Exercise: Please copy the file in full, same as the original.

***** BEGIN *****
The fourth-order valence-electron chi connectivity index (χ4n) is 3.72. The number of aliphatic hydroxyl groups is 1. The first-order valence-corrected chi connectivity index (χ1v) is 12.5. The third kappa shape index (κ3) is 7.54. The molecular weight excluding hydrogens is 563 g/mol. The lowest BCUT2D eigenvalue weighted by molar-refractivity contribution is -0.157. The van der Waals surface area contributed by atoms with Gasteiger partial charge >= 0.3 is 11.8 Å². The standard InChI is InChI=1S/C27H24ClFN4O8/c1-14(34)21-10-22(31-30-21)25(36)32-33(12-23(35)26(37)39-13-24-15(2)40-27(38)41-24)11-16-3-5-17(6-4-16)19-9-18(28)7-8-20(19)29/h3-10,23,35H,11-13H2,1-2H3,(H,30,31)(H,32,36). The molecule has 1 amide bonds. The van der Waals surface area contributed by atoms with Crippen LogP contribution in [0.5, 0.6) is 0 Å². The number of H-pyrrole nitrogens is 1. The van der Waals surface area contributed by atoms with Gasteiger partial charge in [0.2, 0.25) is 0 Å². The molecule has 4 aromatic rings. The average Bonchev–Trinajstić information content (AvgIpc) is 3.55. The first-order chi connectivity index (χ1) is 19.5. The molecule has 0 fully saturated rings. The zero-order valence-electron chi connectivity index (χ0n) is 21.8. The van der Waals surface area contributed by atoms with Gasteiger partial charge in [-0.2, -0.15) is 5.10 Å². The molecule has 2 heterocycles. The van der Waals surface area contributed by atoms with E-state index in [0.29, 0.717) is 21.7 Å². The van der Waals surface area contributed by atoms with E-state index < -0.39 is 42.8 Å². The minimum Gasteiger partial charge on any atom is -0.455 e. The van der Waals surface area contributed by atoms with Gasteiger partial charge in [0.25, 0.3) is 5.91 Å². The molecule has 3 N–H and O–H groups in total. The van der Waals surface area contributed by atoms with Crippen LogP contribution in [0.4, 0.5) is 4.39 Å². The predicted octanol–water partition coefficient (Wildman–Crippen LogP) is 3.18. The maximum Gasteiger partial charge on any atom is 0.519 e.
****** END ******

The fourth-order valence-electron chi connectivity index (χ4n) is 3.72. The number of aliphatic hydroxyl groups is 1. The first-order valence-corrected chi connectivity index (χ1v) is 12.5. The third kappa shape index (κ3) is 7.54. The molecular weight excluding hydrogens is 563 g/mol. The lowest BCUT2D eigenvalue weighted by molar-refractivity contribution is -0.157. The van der Waals surface area contributed by atoms with Gasteiger partial charge >= 0.3 is 11.8 Å². The standard InChI is InChI=1S/C27H24ClFN4O8/c1-14(34)21-10-22(31-30-21)25(36)32-33(12-23(35)26(37)39-13-24-15(2)40-27(38)41-24)11-16-3-5-17(6-4-16)19-9-18(28)7-8-20(19)29/h3-10,23,35H,11-13H2,1-2H3,(H,30,31)(H,32,36). The molecule has 1 amide bonds. The van der Waals surface area contributed by atoms with Crippen LogP contribution in [0.5, 0.6) is 0 Å². The number of H-pyrrole nitrogens is 1. The van der Waals surface area contributed by atoms with Gasteiger partial charge in [0.2, 0.25) is 0 Å². The molecule has 4 aromatic rings. The average Bonchev–Trinajstić information content (AvgIpc) is 3.55. The first-order chi connectivity index (χ1) is 19.5. The molecule has 0 fully saturated rings. The zero-order valence-electron chi connectivity index (χ0n) is 21.8. The van der Waals surface area contributed by atoms with Gasteiger partial charge in [-0.2, -0.15) is 5.10 Å². The molecule has 2 heterocycles. The van der Waals surface area contributed by atoms with E-state index in [0.29, 0.717) is 21.7 Å². The van der Waals surface area contributed by atoms with E-state index < -0.39 is 42.8 Å². The minimum Gasteiger partial charge on any atom is -0.455 e. The van der Waals surface area contributed by atoms with Gasteiger partial charge in [0.25, 0.3) is 5.91 Å². The molecule has 3 N–H and O–H groups in total. The van der Waals surface area contributed by atoms with Crippen LogP contribution in [0.4, 0.5) is 4.39 Å². The predicted octanol–water partition coefficient (Wildman–Crippen LogP) is 3.18. The maximum Gasteiger partial charge on any atom is 0.519 e.